• the principle of the method is the detection of T1 and T2 relaxation times (resulting in so-called T1 and T2-weighted images)
  • T1 is used for accurate anatomical imaging
    • water signal is low; fat is hyperintense
    • T1 signal is stronger when the relaxation time is shortened (e.g., due to the contrast agent) → T1C+
      • high-resolution MR T1 C+ dark blood sequence (see below) can be used to detect vasculitis  Vasculitis on MR T1C+ black blood sequence
    • fat suppression → see here
      • CHESS (Fat-Sat)
      • STIR
  • T2 – better detection of lesions containing more water
    • FLAIR sequence is used for water suppression (the CSF is dark and periventricular lesions can be better distinguished)
    • CHESS (Fat-Sat) is used to suppress fat
  • PD (proton density) – image quality depends on the density of hydrogen protons in the tissues. Compared to other sequences, it is less useful in CNS diagnostics
Magnetic resonance imaging (MRI)
bone, calcifications
water, CSF
gadolinium bright bright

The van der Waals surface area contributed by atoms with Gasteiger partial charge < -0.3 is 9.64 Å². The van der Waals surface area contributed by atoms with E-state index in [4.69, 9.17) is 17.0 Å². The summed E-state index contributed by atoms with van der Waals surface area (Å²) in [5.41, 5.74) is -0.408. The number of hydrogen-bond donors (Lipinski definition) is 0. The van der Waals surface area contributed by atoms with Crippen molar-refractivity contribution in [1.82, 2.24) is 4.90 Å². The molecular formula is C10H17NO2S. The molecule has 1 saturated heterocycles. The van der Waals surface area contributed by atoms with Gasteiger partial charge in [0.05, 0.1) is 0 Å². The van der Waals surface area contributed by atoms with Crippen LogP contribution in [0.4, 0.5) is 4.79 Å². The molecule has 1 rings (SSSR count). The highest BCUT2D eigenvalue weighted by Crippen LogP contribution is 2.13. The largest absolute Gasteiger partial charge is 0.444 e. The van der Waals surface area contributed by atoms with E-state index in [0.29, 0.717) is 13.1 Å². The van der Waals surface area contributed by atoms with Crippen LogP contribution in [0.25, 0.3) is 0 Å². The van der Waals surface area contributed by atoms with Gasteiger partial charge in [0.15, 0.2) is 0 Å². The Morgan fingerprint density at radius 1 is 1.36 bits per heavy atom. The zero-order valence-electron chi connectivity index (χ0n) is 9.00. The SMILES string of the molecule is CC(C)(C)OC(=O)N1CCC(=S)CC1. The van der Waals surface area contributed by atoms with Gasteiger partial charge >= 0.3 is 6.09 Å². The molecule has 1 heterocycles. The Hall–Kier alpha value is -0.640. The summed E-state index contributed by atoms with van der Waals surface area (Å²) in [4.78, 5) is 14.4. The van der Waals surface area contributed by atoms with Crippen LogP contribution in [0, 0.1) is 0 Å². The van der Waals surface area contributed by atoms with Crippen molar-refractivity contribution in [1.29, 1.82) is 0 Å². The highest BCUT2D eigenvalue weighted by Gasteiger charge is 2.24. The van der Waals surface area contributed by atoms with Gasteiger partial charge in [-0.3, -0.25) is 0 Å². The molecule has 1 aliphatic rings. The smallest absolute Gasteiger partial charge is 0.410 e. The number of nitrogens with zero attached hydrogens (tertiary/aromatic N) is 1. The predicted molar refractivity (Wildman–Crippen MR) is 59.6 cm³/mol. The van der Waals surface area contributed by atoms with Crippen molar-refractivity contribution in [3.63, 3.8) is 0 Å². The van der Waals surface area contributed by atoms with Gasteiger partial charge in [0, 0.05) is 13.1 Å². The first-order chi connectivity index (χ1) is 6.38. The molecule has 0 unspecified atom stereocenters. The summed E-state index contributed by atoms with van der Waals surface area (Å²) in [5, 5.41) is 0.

air dark dark dark
Diffusion-weighted images (DWI)
  • DWI visualizes impaired (restricted) diffusion of water molecules (or protons) caused by the energetic failure of Na+/K+ membrane pumps
  • it is highly sensitive and specific (88-100%) for detecting acute cerebral infarction within minutes of its onset, with a maximum of 4-6 hours
  • acute ischemia appears hyperintense (bright) on DWI (b factor around 1000 s/mm2) and hypointense (dark) on calculated ADC (apparent diffusion coefficient) maps
    • ADC <620×10-3 mm/s is likely to identify ischemia
    • after recanalization, there is often an increase of signal on ADC maps in the ischemic area  (visible on DWI and FLAIR)    After recanalization, there is often an increase in ADC at the site of ischemia (visible on both DWI and FLAIR) [Albers]
  • DWI changes are not specific to ischemia – they can occur in any transport mechanisms impairment (edema). Such changes are often reversible, and lesions are not hypointense in the ADC map)
  • artifacts – DWI depends on the T2 signal
    • increased T2 signal can lead to T2 shine through and T2 washout